The Neighborhood Council Budget Advocates (NCBAs) are 36 dedicated NC Stakeholders elected by more than 150 Budget Representatives who attended the Mayor’s Budget Day, November 17, 2012. Every year, NCBAs review, analyze and report on the City’s financial performance and plans. The NCBAs interact with the 95 Neighborhood Councils informing them and gathering their view and opinions on this year’s Budget performance and next year’s Budget Proposals. They have a face-to-face meeting with the Mayor and they report their recommendations to the City Council. It is one of the very few times when NC Representatives have a “seat at the table” and give a formal presentation to the City Council.

Every year, the NCBAs have become more and more sophisticated of the Budget and Budget Processes.

In recent years, the NCBAs have condensed their findings and recommendations into a White Paper. This year, the recommendations in the NCBAs’ White Paper will

(1) identify tens or even hundreds of millions of dollars in “new” income,
(2) identify tens of millions of dollars in potential savings,
(3) describe the City’s ten to twenty billion dollars of Pension Debt and
(4) comment on the City’s efforts to raise more income.

I use the terms “identify,” “describe” and “comment” because, according to the City Charter, NCs are can only to “advise the Mayor & City Council on the services received in our communities.” The Mayor and City Council make the decisions. They are the ones responsible for the Proposals, Approvals and Implementation of the Budget. Now the NCBAs compare the Budget (which is a “dream” or a “proposal”) with the City’s Cash Flow (which is a “reality” or a “product”). Now we are looking for the change-over from Item-based Budgeting to Performance-based Budgeting.

Every year for the last 7-8 years, the City has faced at least a $ 200 million “Structural Deficit” (the difference between the total expected expenses and total expected income on July 1st).

Since the City’s income in each of the last 7-8 years has been the same (close to $ 4.3 billion), the City has had to lay-off employees and cut services delivered in order to balance the books by the following June 30th. You may have noticed how our potholes have not been filled, our sidewalks have not been repaired, our trees have not been trimmed and our sewers have not been repaired. The City has let all of this “infrastructure” decay because 80% of the Budget goes to Employee Salaries and Benefits and there is nothing left to buy asphalt, concrete and other building materials.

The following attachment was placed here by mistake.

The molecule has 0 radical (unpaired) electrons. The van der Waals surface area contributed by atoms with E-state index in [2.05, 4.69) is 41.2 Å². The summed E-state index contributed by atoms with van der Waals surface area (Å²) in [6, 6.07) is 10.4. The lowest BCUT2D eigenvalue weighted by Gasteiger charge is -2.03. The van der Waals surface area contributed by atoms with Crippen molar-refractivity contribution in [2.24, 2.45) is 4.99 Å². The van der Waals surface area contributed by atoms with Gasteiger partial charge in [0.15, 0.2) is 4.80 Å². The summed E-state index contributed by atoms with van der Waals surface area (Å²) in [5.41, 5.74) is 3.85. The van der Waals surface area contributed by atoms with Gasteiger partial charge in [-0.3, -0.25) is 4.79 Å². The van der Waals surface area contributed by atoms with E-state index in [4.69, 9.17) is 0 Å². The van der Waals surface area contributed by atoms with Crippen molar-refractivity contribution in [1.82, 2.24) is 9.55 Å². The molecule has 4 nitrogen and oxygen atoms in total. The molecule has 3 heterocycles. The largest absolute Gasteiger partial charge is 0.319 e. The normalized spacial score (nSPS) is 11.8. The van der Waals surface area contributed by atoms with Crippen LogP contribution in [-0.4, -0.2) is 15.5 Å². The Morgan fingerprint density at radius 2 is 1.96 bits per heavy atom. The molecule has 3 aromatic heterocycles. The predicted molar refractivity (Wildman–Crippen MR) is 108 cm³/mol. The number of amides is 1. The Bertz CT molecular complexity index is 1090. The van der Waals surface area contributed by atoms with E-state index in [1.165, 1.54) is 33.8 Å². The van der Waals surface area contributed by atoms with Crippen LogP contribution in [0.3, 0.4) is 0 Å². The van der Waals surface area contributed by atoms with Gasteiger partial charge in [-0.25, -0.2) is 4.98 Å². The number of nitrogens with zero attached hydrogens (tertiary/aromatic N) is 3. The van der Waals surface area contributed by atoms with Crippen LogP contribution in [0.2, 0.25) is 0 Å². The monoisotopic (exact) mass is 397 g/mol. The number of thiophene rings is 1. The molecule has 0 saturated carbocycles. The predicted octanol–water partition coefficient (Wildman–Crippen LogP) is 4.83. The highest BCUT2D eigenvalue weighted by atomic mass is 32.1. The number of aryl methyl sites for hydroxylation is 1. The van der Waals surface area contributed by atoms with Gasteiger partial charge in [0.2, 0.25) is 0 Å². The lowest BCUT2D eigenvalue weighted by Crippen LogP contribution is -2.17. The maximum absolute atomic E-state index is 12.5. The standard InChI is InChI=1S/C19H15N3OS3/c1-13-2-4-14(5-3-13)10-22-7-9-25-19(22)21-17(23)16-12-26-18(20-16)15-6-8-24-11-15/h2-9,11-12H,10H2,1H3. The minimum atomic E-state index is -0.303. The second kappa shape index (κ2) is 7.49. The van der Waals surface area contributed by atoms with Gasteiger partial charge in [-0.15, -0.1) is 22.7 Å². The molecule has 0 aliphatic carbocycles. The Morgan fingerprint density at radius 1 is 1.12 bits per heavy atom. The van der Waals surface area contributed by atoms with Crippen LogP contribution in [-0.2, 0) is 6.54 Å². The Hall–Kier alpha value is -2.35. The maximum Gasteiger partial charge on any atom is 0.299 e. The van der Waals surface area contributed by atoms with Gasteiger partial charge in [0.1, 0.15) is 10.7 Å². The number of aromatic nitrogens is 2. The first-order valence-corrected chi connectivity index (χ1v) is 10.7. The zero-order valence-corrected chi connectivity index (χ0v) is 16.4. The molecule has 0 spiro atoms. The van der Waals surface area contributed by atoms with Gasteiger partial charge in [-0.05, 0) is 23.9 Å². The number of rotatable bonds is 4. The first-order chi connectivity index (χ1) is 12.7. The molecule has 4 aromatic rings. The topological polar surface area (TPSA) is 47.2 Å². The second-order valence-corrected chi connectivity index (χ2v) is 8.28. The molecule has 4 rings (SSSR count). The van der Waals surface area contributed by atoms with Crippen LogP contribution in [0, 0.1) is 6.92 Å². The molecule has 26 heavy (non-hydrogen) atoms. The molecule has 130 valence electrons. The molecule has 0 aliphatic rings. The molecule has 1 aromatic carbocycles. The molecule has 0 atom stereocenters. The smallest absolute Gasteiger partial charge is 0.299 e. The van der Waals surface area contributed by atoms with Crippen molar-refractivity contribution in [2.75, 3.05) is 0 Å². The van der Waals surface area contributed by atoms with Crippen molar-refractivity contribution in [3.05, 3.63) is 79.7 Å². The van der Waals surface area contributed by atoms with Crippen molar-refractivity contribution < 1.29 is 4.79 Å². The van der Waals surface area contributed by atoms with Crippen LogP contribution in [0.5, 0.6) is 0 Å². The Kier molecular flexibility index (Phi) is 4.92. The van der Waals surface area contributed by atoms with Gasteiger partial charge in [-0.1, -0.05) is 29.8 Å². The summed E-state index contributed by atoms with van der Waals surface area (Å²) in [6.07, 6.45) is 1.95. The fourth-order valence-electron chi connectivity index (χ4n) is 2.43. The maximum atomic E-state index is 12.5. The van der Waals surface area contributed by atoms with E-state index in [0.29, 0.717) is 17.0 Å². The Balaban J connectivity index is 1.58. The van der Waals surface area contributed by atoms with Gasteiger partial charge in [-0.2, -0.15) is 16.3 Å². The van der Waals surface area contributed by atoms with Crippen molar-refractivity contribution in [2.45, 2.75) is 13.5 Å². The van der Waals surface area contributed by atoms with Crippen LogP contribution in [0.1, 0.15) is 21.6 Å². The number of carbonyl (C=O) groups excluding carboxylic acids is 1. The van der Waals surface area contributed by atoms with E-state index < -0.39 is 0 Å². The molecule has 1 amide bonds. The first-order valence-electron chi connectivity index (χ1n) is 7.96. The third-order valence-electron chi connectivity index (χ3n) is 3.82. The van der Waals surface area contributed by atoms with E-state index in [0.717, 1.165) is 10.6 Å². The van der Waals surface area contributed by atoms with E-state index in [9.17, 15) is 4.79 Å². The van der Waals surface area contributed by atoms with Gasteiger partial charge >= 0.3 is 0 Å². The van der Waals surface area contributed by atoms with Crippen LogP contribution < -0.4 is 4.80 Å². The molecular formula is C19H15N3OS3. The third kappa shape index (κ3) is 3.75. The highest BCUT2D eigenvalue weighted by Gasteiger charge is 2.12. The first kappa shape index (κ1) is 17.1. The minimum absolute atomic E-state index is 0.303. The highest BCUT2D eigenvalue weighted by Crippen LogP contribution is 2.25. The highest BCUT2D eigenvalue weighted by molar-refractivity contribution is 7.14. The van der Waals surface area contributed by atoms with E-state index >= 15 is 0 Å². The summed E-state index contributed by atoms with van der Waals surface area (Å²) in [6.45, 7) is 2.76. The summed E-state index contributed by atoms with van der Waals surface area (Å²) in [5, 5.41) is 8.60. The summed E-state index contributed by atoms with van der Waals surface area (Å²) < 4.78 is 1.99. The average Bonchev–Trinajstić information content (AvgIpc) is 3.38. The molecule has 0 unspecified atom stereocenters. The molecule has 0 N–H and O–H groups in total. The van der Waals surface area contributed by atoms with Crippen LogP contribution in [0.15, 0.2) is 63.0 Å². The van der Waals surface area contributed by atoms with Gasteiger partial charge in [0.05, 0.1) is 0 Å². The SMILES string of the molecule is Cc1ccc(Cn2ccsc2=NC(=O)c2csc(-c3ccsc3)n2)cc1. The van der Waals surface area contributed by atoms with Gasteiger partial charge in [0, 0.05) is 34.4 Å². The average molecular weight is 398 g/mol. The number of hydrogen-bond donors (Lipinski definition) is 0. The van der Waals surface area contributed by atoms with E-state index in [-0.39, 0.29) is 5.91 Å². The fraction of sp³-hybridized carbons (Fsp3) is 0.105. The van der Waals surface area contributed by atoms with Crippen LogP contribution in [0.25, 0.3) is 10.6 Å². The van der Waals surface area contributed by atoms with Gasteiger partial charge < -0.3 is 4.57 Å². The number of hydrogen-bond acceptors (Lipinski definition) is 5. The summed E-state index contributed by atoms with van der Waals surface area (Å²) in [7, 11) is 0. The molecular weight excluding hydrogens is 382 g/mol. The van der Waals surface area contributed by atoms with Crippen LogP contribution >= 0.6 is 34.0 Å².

This year, the following issues are likely to be part of the NCBAs’ White Paper.

(1) A hastily prepared and presented $ 3 billion Bond Measure to repair our streets which will not be on the May ballot because it was opposed by the NCs and sent back to the City Council’s Committees by the City Council.

(2) A hastily prepared but mis-represented One-Half Per Cent Sales Tax increase which will be on the March 2013 ballot.

(3) The Controller’s, Commission on Revenue Enhancement’s (CORE’s), the NCBAs’ and Inspector Generals’ recommendation all request the City to replace its current, complex and inefficient collections efforts into a Centralized Collections System. This could result in:

(a) $ 50 to $ 150 million increased income from our LAFD-EMS (Ambulance) services
(b) up to $ 95 million increased income from our Parking Fines
(c) $ 10 million or more increased income from our Parking Users’ Taxes
(d) up to $ 10 million increased income from other uncollected obligations

(4) The City Council’s plan to reduce and eventually eliminate the $450 million-a-year Business Tax in an attempt to satisfy current business owners, attract new businesses and decrease the departures of existing businesses with the hope that the lost $450 million would be replaced by “new” jobs, increased Sales Taxes and other economic improvements.

(5) The City’s plans and preparation for renegotiating the Base Salaries and Benefits contracts with our 31,000 Employees, next year. Even the Mayor admits that, current, overly-generous Contracts with unsustainable Cost-of-Living Increases (COLAs) need to be changed.

(6) The Police Department is the largest source Court Judgments (millions of dollars) for officer-to-officer mental, sexual and physical harassment cases, excessive use of force cases, property damage cases and Worker’s Compensation cases.

For more information and to get involved in these issues, find and participate in your local Neighborhood Council.

by Daniel Wiseman Budget Advocate